Further Reductions in Radiotherapy to Young Children with Brain Tumors Results in Less Successful Outcomes

Published on 
April 6, 2017

A team of investigators has determined that young children participating in a clinical trial to assess the effectiveness of reduced radiotherapy did worse when there were deviations from the treatment protocol. Results of the study will be available online in advance of publication by Pediatric Blood & Cancer on April 4.

“This study shows that attention to the timing, dose, and location of radiation therapy is crucial,” said Kenneth K. Wong, MD, a radiation oncologist at Children’s Hospital Los Angeles and first author on the study.

This paper is a qualitative assessment of the Head Start III trial which avoids or delays radiation therapy in children with brain tumors. The Head Start studies represent an innovative approach to the treatment of malignant brain tumors – using high dose chemotherapy followed by transfusion of blood stem cells – as a substitute for radiation in younger children, where the late side effects of radiation to the developing brain can be particularly detrimental. If disease persists after this course of treatment or if the child is older, they receive radiation therapy. 

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Image: A child receiving radiation therapy at Children’s Hospital Los Angeles

In Head Start III, only 31 of 220 children received radiation on study, since the goal of these studies is to reduce radiation exposure. However, of the children who were to receive radiation, a subset (8 of 25) had deviations from the treatment plan. These protocol violations all occurred in children 6 years of age or younger.

“Parents or providers may want to delay the start of radiation or reduce the dose or area of exposure – particularly in very young children,” said Wong. “But in a study already limiting radiation exposure – patients with these kinds of protocol violations experienced worse outcomes.”

For all patients eligible for radiation therapy, those that received treatment according to protocol and began radiation therapy within 11 weeks of recovery from stem cell transfusion had improved overall survival.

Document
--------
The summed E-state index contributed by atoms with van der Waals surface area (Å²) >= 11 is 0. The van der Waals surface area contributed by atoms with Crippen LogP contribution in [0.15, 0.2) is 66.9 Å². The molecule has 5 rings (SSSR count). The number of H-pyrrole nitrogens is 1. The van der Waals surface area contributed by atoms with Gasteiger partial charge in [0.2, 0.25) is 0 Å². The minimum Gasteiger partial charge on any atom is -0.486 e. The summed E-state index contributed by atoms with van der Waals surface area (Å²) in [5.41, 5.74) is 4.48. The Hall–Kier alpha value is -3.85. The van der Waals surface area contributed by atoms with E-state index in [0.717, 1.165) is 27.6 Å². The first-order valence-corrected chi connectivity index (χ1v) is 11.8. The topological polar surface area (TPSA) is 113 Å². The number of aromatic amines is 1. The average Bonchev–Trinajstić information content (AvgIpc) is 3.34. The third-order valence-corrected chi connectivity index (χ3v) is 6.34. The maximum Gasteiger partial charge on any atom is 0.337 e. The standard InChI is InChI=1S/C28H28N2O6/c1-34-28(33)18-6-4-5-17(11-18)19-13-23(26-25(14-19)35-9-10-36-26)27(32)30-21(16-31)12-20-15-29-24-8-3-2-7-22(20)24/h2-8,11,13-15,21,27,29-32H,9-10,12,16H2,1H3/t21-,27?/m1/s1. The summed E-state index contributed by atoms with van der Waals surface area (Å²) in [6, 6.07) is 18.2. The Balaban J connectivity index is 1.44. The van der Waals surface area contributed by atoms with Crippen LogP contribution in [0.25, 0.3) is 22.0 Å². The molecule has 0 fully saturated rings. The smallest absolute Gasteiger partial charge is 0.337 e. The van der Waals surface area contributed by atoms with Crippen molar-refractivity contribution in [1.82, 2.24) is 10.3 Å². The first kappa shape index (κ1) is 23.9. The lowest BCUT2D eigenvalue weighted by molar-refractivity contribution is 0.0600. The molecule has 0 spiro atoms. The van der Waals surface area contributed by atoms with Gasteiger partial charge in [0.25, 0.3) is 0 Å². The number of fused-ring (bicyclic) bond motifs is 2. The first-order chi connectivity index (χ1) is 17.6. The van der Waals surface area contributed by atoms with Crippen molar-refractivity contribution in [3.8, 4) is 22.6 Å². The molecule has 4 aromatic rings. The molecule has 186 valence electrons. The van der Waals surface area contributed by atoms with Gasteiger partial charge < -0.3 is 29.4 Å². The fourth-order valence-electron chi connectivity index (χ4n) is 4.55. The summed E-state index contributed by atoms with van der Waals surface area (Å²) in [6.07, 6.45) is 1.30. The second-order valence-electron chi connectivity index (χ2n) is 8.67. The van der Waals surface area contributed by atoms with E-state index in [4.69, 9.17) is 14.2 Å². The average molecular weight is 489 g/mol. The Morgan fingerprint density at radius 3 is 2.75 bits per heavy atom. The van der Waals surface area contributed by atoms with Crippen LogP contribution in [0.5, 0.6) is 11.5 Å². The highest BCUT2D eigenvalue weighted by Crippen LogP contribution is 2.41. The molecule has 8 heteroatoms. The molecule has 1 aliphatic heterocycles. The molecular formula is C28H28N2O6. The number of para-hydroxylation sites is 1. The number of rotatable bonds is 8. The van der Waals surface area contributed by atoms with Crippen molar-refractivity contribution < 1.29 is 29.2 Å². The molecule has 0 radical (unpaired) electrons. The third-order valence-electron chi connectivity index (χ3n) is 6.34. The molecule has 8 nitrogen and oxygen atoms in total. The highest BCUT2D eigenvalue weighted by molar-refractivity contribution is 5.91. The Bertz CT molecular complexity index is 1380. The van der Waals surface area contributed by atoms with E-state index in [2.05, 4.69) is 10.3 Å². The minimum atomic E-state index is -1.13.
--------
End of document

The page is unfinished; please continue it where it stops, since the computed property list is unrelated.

To further improve patient outcomes, Wong suggests focusing on reducing protocol violations by reviewing treatment plans prior to initiating radiation therapy. He is currently pursuing funding to continue this work.

Additional contributors to this study include: Girish Dhall and Arthur Olch, Children’s Hospital Los Angeles; Sean All, University of Central Florida College of Medicine; Jonathan Waxer, Tulane University School of Medicine; Rajkumar Venkatramani, Texas Children’s Hospital; Tom Belle Davidson, UCLA; Wafik Zaky, MD Anderson Cancer Center; and Jonathan Finlay, Nationwide Children’s Hospital.

About Children’s Hospital Los Angeles

Children's Hospital Los Angeles has been named the best children’s hospital in California and among the top 10 in the nation for clinical excellence with its selection to the prestigious U.S. News & World Report Honor Roll. Children’s Hospital is home to The Saban Research Institute, one of the largest and most productive pediatric research facilities in the United States. Children’s Hospital is also one of America's premier teaching hospitals through its affiliation since 1932 with the Keck School of Medicine of the University of Southern California. For more information, visit CHLA.org. Follow us on Twitter, Facebook, YouTube and LinkedIn, or visit our blog at http://researchlablog.org/.  

Media contact: Ellin Kavanagh, ekavanagh@chla.usc.edu

323-819-5377

 

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